The plan would introduce a new, single budget-neutral program – the Value-Based Performance (VBP) Payment Programs – in 2017 to adjust Medicare payments to professionals based on performance, in place of three penalty programs currently in law. At the end of 2016, the proposal would sunset penalties based on the Physician Quality Reporting System (PQRS) and “meaningful use” of Electronic Health Record (EHR) technology, and the budget-neutral Value-Based Payment Modifier (VBM). The roughly $10 billion, according to the Committees’ estimate, that these would have saved would instead be added to the base off which the budget-neutral VBP adjustments would be made, therefore increasing the cost of the proposal.
The VBP program would adjust payments based on a composite score developed according to success on 1) quality; 2) resource use; 3) clinical practice improvement activities; and 4) EHR meaningful use. Professionals would be given the option to have their quality performance judged at the group level.
The VBP program would apply to: physicians beginning with payment year 2017; physician assistants, nurse practitioners, and clinical nurse specialists beginning with payment year 2018; and all others paid under the physician fee schedule (as the Secretary determines appropriate) beginning with payment year 2019.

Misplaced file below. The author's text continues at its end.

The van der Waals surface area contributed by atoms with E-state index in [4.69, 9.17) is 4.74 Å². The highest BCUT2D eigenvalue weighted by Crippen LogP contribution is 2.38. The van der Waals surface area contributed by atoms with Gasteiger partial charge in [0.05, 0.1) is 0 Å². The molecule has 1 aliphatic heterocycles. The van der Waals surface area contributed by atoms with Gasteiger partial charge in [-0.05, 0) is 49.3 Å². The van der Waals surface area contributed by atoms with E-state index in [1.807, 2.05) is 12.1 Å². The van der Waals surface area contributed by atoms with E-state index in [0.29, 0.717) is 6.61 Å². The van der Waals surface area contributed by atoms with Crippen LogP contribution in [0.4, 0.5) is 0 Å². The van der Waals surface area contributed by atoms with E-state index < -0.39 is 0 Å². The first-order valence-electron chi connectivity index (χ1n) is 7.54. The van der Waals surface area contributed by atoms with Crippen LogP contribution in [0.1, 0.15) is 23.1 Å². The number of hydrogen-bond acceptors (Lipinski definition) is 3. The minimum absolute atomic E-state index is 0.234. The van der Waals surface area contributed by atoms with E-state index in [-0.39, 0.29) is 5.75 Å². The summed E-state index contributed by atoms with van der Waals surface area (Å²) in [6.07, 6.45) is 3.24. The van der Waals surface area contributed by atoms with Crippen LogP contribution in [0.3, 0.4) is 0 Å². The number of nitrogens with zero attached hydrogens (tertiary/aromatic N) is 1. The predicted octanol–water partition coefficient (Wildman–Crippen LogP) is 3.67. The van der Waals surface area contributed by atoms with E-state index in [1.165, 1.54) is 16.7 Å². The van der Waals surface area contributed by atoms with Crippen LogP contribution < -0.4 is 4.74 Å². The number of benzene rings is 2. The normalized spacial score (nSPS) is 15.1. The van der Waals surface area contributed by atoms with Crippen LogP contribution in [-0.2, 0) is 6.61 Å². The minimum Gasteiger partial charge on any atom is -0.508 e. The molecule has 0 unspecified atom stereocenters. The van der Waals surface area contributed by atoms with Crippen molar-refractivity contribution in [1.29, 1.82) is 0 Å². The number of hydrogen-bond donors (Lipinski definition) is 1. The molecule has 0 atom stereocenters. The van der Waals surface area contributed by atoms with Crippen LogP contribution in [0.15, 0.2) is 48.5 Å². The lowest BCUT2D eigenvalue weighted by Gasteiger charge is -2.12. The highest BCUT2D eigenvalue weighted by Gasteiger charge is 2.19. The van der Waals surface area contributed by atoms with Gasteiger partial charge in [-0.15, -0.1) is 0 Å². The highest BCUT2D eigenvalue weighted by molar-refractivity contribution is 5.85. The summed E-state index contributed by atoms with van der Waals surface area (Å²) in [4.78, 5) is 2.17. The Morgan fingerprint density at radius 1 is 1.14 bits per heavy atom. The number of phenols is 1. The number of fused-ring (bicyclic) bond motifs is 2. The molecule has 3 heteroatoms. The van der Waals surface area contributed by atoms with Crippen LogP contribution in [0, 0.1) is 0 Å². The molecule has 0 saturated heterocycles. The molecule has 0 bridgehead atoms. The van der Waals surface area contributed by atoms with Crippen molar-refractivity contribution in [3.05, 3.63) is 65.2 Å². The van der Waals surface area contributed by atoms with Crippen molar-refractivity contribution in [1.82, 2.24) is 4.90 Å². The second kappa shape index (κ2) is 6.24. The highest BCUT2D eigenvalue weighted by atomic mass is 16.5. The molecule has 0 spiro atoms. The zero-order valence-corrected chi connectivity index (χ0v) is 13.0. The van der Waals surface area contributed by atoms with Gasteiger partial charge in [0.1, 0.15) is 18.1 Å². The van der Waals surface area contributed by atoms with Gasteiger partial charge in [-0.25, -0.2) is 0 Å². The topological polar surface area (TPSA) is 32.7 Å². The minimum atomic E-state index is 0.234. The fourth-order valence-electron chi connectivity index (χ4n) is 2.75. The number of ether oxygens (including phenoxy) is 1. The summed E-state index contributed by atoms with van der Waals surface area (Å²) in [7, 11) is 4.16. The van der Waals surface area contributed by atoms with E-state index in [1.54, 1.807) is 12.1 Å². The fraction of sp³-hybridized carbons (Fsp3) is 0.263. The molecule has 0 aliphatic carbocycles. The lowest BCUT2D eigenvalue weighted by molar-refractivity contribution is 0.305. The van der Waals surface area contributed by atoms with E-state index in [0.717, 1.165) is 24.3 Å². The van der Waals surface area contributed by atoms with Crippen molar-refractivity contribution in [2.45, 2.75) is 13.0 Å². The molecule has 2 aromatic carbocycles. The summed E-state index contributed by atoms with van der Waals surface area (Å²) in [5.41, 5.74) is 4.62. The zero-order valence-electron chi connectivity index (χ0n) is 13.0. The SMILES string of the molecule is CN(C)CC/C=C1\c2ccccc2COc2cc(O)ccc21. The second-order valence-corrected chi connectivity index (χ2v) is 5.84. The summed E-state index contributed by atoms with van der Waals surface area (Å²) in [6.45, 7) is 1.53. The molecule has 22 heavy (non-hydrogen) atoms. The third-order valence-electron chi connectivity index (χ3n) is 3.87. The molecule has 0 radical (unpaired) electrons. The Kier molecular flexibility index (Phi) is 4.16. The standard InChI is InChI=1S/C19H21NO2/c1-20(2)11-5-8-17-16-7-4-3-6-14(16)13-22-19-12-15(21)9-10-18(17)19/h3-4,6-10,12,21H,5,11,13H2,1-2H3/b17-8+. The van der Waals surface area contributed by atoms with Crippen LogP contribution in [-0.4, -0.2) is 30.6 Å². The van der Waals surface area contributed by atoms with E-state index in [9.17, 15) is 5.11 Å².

3) Encouraging Alternative Payments Models (Savings/Cost = Unknown)
In order to further foster the formation of Alternative Payment Models, such as ACOs, starting in 2016, professionals who earn a significant share of their revenues from an APM(s) that involves two-sided financial risk and meets quality standards would receive a 5 percent bonus payment each year through 2021. The revenues thresholds to receive the bonus payment would increase every two years until 2020, at which point professionals would have to 1) receive at least 75 percent of their Medicare revenue through an advanced APM or 2) receive at least 75 percent of their total, all-payer revenue through an advanced APM, including at least 25 percent of their Medicare revenue. Any professional qualifying for the bonus would be excluded from the VBP payment adjustment program.